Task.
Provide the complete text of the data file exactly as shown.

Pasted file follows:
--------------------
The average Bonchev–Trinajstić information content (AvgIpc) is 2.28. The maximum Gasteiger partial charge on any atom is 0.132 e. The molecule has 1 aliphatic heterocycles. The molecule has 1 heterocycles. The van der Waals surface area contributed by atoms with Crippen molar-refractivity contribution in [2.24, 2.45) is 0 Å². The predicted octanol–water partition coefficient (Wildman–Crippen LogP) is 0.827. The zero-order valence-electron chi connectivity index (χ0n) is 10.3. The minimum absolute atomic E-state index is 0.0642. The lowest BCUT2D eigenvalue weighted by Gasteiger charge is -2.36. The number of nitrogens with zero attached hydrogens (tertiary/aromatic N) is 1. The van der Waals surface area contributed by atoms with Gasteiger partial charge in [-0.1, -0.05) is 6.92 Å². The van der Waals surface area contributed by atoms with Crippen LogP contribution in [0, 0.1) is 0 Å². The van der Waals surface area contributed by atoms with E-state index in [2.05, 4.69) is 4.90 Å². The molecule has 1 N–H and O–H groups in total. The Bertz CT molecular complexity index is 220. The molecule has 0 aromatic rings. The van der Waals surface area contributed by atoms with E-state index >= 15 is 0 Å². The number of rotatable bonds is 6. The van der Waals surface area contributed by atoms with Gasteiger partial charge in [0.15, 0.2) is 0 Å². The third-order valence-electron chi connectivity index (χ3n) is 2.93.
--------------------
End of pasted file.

The average Bonchev–Trinajstić information content (AvgIpc) is 2.28. The maximum Gasteiger partial charge on any atom is 0.132 e. The molecule has 1 aliphatic heterocycles. The molecule has 1 heterocycles. The van der Waals surface area contributed by atoms with Crippen molar-refractivity contribution in [2.24, 2.45) is 0 Å². The predicted octanol–water partition coefficient (Wildman–Crippen LogP) is 0.827. The zero-order valence-electron chi connectivity index (χ0n) is 10.3. The minimum absolute atomic E-state index is 0.0642. The lowest BCUT2D eigenvalue weighted by Gasteiger charge is -2.36. The number of nitrogens with zero attached hydrogens (tertiary/aromatic N) is 1. The van der Waals surface area contributed by atoms with Gasteiger partial charge in [-0.1, -0.05) is 6.92 Å². The van der Waals surface area contributed by atoms with Crippen LogP contribution in [0, 0.1) is 0 Å². The van der Waals surface area contributed by atoms with E-state index in [2.05, 4.69) is 4.90 Å². The molecule has 1 N–H and O–H groups in total. The Bertz CT molecular complexity index is 220. The molecule has 0 aromatic rings. The van der Waals surface area contributed by atoms with E-state index >= 15 is 0 Å². The number of rotatable bonds is 6. The van der Waals surface area contributed by atoms with Gasteiger partial charge in [0.15, 0.2) is 0 Å². The third-order valence-electron chi connectivity index (χ3n) is 2.93.